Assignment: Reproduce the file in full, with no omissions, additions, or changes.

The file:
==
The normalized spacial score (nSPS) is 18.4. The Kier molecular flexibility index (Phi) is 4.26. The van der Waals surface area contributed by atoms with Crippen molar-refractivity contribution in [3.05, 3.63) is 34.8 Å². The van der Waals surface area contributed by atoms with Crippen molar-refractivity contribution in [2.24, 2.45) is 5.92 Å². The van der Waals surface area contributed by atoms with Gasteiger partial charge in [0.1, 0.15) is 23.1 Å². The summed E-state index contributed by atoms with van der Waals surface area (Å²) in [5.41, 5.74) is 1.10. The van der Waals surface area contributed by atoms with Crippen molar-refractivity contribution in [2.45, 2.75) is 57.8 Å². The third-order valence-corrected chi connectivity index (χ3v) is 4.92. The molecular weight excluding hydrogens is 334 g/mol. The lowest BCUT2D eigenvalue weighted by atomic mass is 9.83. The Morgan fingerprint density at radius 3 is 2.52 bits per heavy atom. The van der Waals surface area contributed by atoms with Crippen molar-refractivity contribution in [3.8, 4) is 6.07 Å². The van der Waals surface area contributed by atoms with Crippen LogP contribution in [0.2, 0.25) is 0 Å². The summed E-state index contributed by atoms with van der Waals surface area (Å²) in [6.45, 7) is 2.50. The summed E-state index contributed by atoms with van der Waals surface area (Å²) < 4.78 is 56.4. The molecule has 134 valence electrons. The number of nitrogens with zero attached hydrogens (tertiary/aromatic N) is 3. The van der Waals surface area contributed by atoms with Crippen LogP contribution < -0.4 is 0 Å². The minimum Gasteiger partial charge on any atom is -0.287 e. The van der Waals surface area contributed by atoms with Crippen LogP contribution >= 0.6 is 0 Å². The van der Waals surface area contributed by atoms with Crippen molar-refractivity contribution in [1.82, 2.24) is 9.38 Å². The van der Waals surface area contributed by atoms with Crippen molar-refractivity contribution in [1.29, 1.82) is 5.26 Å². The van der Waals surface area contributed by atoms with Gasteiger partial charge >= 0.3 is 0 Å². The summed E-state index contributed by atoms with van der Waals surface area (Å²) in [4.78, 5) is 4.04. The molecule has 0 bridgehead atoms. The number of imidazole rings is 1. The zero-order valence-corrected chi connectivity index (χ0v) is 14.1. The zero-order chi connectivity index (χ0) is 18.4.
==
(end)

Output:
The normalized spacial score (nSPS) is 18.4. The Kier molecular flexibility index (Phi) is 4.26. The van der Waals surface area contributed by atoms with Crippen molar-refractivity contribution in [3.05, 3.63) is 34.8 Å². The van der Waals surface area contributed by atoms with Crippen molar-refractivity contribution in [2.24, 2.45) is 5.92 Å². The van der Waals surface area contributed by atoms with Gasteiger partial charge in [0.1, 0.15) is 23.1 Å². The summed E-state index contributed by atoms with van der Waals surface area (Å²) in [5.41, 5.74) is 1.10. The van der Waals surface area contributed by atoms with Crippen molar-refractivity contribution in [2.45, 2.75) is 57.8 Å². The third-order valence-corrected chi connectivity index (χ3v) is 4.92. The molecular weight excluding hydrogens is 334 g/mol. The lowest BCUT2D eigenvalue weighted by atomic mass is 9.83. The Morgan fingerprint density at radius 3 is 2.52 bits per heavy atom. The van der Waals surface area contributed by atoms with Crippen molar-refractivity contribution in [3.8, 4) is 6.07 Å². The van der Waals surface area contributed by atoms with Crippen LogP contribution in [0.2, 0.25) is 0 Å². The summed E-state index contributed by atoms with van der Waals surface area (Å²) in [6.45, 7) is 2.50. The summed E-state index contributed by atoms with van der Waals surface area (Å²) < 4.78 is 56.4. The molecule has 134 valence electrons. The number of nitrogens with zero attached hydrogens (tertiary/aromatic N) is 3. The van der Waals surface area contributed by atoms with Crippen LogP contribution < -0.4 is 0 Å². The minimum Gasteiger partial charge on any atom is -0.287 e. The van der Waals surface area contributed by atoms with Crippen LogP contribution >= 0.6 is 0 Å². The van der Waals surface area contributed by atoms with Crippen molar-refractivity contribution in [1.82, 2.24) is 9.38 Å². The van der Waals surface area contributed by atoms with Crippen molar-refractivity contribution in [1.29, 1.82) is 5.26 Å². The van der Waals surface area contributed by atoms with Gasteiger partial charge >= 0.3 is 0 Å². The summed E-state index contributed by atoms with van der Waals surface area (Å²) in [4.78, 5) is 4.04. The molecule has 0 bridgehead atoms. The number of imidazole rings is 1. The zero-order valence-corrected chi connectivity index (χ0v) is 14.1. The zero-order chi connectivity index (χ0) is 18.4.